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Venetian Charoset

Kristine Winber

This recipe comes from the famous Luzzatto family of Venice.  Members of the family have lived in Italy since 1541 and probably before.  [F.E.'s note:  According to The Encyclopedia Judaica, the Luzzato family originally settled in the area of Venice in the mid-1400's.]  Luzzattos were well-known to Italians from the Renaissance to the Enlightenment as rabbis, poets, historians, and other prominent personalities.  Francis Luzzatto of Washington, D.C. works for the Peace Corps and is a keeper of family traditions.  This is his family's recipe, which I got from a friend of his.  Since moving to Des Moines, I have had to substitute almond paste for the chestnut – either one is good.

Food Editor's note:  This is a really interesting charoset to serve at a seder for two reasons.  First, it has a very interesting history, which I think adds a lot to the experience, especially with a ritual food item.  Imagine making and serving at your seder charoset that was eaten by the famous Luzzatto family in Italy in the 15th and 16th centuries!  Second, the charoset itself has many more ingredients than is typical and some unusual ones, like the chestnut paste, poppy seeds, and pine nuts.  The flavor is sophisticated and quite delicious.  And the mixture is very thick, like mortar, but studded with yummy morsels of different textures and tastes.  This recipe makes a lot – enough to fill a fairly large bowl.  You might want to halve the amounts if you're having a small crowd.  If made in advance (I made mine the day before serving), keep covered in the refrigerator, but bring to room temperature before serving.  For an adult crowd, you might try presenting a selection of charoset recipes at your seder (e.g., the traditional apple-walnut, Jeff Nathan's Mango-Date Charoset, and this one) and see what your guests have to say!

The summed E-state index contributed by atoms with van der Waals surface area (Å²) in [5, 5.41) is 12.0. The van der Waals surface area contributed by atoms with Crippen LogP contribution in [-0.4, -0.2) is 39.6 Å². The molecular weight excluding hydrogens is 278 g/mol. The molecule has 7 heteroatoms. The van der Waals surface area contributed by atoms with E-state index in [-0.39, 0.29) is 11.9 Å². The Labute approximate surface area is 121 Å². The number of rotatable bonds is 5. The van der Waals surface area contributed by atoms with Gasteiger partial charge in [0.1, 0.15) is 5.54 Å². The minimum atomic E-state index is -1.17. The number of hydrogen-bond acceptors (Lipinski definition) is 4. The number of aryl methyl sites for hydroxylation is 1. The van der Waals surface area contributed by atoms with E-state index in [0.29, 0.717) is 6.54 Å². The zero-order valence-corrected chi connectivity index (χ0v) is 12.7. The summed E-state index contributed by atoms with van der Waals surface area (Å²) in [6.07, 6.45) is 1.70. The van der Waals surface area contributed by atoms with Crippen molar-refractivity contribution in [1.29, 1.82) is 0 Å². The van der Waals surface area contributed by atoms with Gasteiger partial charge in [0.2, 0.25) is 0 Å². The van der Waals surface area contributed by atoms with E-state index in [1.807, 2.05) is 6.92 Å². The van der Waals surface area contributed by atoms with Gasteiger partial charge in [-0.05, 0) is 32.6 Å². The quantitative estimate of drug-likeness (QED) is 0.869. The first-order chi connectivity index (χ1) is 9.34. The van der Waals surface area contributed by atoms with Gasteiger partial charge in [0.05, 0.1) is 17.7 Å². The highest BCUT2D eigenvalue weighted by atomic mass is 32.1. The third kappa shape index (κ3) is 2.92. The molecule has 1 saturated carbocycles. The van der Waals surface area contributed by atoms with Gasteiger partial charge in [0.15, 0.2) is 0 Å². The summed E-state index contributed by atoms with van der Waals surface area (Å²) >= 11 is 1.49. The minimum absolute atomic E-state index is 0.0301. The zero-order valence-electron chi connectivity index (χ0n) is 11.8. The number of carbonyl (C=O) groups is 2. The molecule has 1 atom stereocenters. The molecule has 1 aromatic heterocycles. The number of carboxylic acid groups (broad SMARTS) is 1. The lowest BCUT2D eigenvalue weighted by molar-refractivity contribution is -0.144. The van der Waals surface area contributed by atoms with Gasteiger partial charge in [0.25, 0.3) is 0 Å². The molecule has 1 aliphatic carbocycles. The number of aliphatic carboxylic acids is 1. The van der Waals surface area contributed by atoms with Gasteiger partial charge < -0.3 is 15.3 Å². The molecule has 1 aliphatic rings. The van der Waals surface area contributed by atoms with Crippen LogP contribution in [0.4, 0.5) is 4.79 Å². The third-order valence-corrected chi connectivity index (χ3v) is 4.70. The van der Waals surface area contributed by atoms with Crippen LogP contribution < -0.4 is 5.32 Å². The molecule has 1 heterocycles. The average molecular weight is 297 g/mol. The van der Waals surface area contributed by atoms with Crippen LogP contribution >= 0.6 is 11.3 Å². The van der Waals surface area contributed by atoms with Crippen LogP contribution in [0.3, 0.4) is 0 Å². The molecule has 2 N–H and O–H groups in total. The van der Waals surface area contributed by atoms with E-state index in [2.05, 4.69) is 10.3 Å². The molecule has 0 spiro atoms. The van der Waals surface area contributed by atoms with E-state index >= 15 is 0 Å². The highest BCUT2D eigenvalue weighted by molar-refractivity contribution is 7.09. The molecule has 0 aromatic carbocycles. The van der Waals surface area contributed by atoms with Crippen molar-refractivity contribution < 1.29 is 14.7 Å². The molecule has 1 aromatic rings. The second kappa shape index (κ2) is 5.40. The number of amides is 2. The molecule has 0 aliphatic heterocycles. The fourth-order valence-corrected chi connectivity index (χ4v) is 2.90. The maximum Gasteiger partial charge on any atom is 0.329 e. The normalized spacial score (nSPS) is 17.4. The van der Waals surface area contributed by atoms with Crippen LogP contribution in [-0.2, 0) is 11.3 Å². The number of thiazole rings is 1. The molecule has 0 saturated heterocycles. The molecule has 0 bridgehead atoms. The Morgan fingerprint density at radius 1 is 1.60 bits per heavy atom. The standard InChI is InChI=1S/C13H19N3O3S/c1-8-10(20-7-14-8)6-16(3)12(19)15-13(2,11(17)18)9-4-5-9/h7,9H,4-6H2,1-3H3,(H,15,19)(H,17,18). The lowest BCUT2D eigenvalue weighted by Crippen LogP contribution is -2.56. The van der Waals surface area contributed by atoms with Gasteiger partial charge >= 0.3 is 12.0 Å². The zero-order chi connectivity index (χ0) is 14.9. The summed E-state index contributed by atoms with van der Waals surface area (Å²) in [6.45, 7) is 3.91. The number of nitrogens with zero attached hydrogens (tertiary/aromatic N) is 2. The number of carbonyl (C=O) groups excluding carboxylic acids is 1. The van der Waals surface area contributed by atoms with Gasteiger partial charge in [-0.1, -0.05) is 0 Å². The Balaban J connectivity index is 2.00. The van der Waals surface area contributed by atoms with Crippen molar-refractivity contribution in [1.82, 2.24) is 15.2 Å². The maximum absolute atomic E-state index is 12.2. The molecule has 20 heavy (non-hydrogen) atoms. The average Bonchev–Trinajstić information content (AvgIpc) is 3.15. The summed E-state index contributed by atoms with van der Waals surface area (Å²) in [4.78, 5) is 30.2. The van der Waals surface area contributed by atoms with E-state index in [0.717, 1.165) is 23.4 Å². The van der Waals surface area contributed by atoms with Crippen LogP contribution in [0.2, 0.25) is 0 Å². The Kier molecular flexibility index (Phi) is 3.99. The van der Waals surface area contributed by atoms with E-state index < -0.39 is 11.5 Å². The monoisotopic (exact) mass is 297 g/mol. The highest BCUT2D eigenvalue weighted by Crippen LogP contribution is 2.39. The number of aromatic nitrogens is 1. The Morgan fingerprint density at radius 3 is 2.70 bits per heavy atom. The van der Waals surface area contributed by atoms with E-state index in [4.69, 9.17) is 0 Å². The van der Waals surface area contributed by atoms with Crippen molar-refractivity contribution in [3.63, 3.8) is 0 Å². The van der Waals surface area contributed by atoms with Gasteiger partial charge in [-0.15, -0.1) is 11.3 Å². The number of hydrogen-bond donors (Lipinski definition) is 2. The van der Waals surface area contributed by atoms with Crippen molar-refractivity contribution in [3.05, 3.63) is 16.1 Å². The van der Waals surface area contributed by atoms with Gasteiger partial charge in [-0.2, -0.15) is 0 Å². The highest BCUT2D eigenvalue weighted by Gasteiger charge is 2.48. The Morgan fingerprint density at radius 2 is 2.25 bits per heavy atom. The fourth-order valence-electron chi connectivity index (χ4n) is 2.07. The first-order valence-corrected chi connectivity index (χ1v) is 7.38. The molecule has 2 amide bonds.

1 1/2 cups chestnut paste
10 ounces chopped dates
12 ounces chopped figs
2 tablespoons poppy seeds
1/2 cup chopped walnuts
1/2 cup chopped almonds
1/2 cup pine nuts
Grated rind of one orange
1/2 cup raisins
1/4 cup chopped apricots
1/2 cup brandy
Honey to bind
Combine all the ingredients, gradually adding just enough brandy and honey to make the mixture bind, or to taste.

Kristine Winber is married to the Food Editor's sister-in-law's cousin.  They met at a family bar mitzvah and of course started talking about food and special recipes.  Kristine's husband raved about this charoset recipe, which we are grateful that Kristine has shared with ShalomBoston.com.

Venetian Charoset



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